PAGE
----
Gambling is the wagering of something of value, typically money, on an event with a random outcome. The prize may range from a small amount of money to a major life-altering jackpot. Gambling can be done in casinos, private settings, and online. Some types of gambling are legal and others are not. Many people gamble responsibly, while some struggle with a gambling addiction. The most important step in overcoming a gambling addiction is admitting that there is a problem. This can be difficult, especially if the problem has caused financial loss and strained or broken relationships.
There are four main reasons why people gamble. They may do it for social reasons, to win money, to get an adrenaline rush, or because they enjoy thinking about what they would do with a big jackpot. Despite these motives, gambling can become addictive and cause significant negative health and family consequences. When a person is gambling compulsively, it is known as pathological gambling (gambling addiction or disordered gambling). It is a mental illness that causes serious harm to the individual and their loved ones.
Symptoms of pathological gambling include: (1) an inability to control impulses; (2) lying to family members, therapists, or other trusted adults about the extent of their gambling; (3) spending more and more time gambling; (4) continuing to gamble despite repeated losses; (5) committing illegal acts such as forgery, embezzlement, or theft to fund gambling; (6) being unable to stop gambling even when facing severe financial or emotional problems; (7) relying on others to help them pay for gambling-related expenses; and (8) feeling depressed, anxious, or guilty when they don’t gamble.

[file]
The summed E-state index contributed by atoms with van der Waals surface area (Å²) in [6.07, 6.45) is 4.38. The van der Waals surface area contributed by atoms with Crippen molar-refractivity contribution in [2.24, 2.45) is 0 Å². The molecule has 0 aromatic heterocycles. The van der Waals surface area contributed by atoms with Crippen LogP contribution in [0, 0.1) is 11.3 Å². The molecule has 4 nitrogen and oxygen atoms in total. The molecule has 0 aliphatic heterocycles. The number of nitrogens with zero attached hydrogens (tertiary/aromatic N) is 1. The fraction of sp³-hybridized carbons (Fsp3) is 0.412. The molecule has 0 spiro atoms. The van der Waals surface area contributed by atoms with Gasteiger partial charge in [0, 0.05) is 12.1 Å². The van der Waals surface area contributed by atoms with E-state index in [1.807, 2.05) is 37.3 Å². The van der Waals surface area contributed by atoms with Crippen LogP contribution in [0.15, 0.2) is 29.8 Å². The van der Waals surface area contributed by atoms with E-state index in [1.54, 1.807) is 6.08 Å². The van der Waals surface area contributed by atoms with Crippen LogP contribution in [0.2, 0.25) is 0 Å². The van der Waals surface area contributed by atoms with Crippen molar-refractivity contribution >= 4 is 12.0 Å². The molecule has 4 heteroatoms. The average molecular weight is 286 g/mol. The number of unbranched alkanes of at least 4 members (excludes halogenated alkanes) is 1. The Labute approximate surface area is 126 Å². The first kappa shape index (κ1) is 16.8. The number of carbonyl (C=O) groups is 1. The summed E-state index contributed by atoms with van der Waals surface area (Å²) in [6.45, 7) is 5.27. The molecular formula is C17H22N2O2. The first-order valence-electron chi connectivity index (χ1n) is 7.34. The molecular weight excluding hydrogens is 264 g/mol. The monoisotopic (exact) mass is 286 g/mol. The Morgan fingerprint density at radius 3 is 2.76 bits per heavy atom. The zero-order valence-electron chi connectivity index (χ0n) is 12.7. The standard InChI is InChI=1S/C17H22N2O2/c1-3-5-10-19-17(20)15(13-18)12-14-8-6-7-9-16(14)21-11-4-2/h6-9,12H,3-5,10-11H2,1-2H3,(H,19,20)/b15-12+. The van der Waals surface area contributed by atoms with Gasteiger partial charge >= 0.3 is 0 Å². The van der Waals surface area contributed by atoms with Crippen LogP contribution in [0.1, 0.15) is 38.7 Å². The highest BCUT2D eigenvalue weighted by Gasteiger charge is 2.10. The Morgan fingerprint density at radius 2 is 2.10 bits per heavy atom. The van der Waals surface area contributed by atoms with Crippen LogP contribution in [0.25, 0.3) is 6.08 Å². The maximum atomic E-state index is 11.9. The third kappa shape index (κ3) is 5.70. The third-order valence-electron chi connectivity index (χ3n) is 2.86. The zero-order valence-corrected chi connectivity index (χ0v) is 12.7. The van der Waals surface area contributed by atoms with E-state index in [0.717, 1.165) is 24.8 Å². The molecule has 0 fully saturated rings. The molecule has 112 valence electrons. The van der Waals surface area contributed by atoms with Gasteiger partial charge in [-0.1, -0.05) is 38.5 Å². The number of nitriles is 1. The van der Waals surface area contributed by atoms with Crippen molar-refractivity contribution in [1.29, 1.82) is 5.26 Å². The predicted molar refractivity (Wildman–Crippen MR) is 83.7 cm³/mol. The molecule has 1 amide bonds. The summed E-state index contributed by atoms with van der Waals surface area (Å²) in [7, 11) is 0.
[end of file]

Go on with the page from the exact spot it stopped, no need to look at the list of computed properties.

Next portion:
The most effective way to treat a gambling addiction is to seek professional help. A therapist can provide counseling and teach strategies for managing urges. In some cases, medication is also used to help reduce the symptoms of an addiction. It is important to find a therapist who specializes in gambling addiction and is experienced working with this population.
It can be very hard to cope with a family member’s gambling addiction. It can feel like you’re alone and that you’re the only one who has a problem. Seeking support can help you realize that many families have dealt with this issue and overcome it. You can also set boundaries and put in place safeguards to protect your own finances and credit. Consider joining a support group for family members of problem gamblers or a peer-to-peer recovery program such as Gamblers Anonymous, which is modeled after Alcoholics Anonymous.